Business & Litigation Insights

Is Your Business Serving Up a Liquor Liability Cocktail?

Posted On Nov 24, 2014

As the holidays approach, it’s a good time for South Carolina businesses with liquor permits to review their liquor liability policies – both their insurance policies and their employee protocols. South Carolina courts have recently been cracking down on those that serve liquor to people who are intoxicated. Now more than ever there are practical, ethical and legal considerations for ensuring you are careful who you serve and how much.

Those holding liquor permits in South Carolina already know that they cannot sell alcohol to those who are younger than 21 or intoxicated. (see S.C. Code Ann. § 61-4-580.)

But these businesses may not be aware that the legal definition of “intoxicated,” for liability purposes, is somewhat broad. Even if a customer does not look intoxicated at the time of sale, if you know they had anything to drink before coming into your establishment, and you continue to serve them, you may be on the hook for the resulting actions of that customer (e.g., an accident or fight). The South Carolina Supreme Court held that a business may be found liable for the actions of a customer, even without evidence that the customer was visibly drunk. What’s more, a business owner may be personally liable for over-serving (plaintiffs may go after a business owner’s personal assets in addition to business assets). The costs can be staggering: the case in which the court made these findings upheld a $10 million verdict against the defendant bar and its owners.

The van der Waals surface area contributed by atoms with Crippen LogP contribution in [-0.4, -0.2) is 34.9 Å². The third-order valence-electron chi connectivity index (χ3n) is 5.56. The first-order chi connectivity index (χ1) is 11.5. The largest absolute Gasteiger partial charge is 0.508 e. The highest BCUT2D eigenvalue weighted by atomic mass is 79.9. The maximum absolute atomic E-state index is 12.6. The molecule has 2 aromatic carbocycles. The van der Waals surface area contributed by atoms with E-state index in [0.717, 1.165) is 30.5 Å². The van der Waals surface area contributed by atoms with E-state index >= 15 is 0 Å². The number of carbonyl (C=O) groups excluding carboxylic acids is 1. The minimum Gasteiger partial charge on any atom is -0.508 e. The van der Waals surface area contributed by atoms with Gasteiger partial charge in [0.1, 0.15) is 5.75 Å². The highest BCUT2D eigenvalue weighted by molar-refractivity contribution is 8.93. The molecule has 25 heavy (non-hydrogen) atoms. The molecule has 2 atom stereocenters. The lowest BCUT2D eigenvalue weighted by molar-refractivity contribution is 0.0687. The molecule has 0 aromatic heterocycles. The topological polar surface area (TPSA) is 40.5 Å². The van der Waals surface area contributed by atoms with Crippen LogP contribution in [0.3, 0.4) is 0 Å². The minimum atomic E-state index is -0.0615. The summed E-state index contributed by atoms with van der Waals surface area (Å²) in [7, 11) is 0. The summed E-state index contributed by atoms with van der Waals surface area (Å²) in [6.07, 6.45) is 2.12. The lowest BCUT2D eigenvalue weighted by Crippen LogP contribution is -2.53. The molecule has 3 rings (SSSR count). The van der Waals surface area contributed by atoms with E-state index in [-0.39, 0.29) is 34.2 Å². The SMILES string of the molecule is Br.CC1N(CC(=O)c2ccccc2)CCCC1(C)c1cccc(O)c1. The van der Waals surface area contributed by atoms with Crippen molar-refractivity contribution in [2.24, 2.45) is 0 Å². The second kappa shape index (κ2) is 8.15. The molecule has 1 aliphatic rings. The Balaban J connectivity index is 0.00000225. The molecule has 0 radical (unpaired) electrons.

What should you do to protect your business, your employees and your customers?

Alcohol Service Policy

Ensure you have clear protocols in place on alcohol service and ensure your servers are up to date on these protocols. These should include when to stop serving a customer and steps for handling an intoxicated person. Several trade associations have training programs and materials that can help you educate your servers.

Liquor Liability Insurance

Ensure you have adequate liquor liability insurance. A general liability policy probably is not enough because these policies commonly exclude damages that result from serving someone who is underage or intoxicated. You need supplemental insurance that specifically covers alcohol-related liability.

These are reasonably straightforward steps, but it is imperative that all liquor permit holders ensure they’re covered and being careful; the potential costs of inadequate measures are too costly to ignore. The last thing you to want to gift this holiday season is a serious accident or injury and the last thing you want to receive is a hefty lawsuit.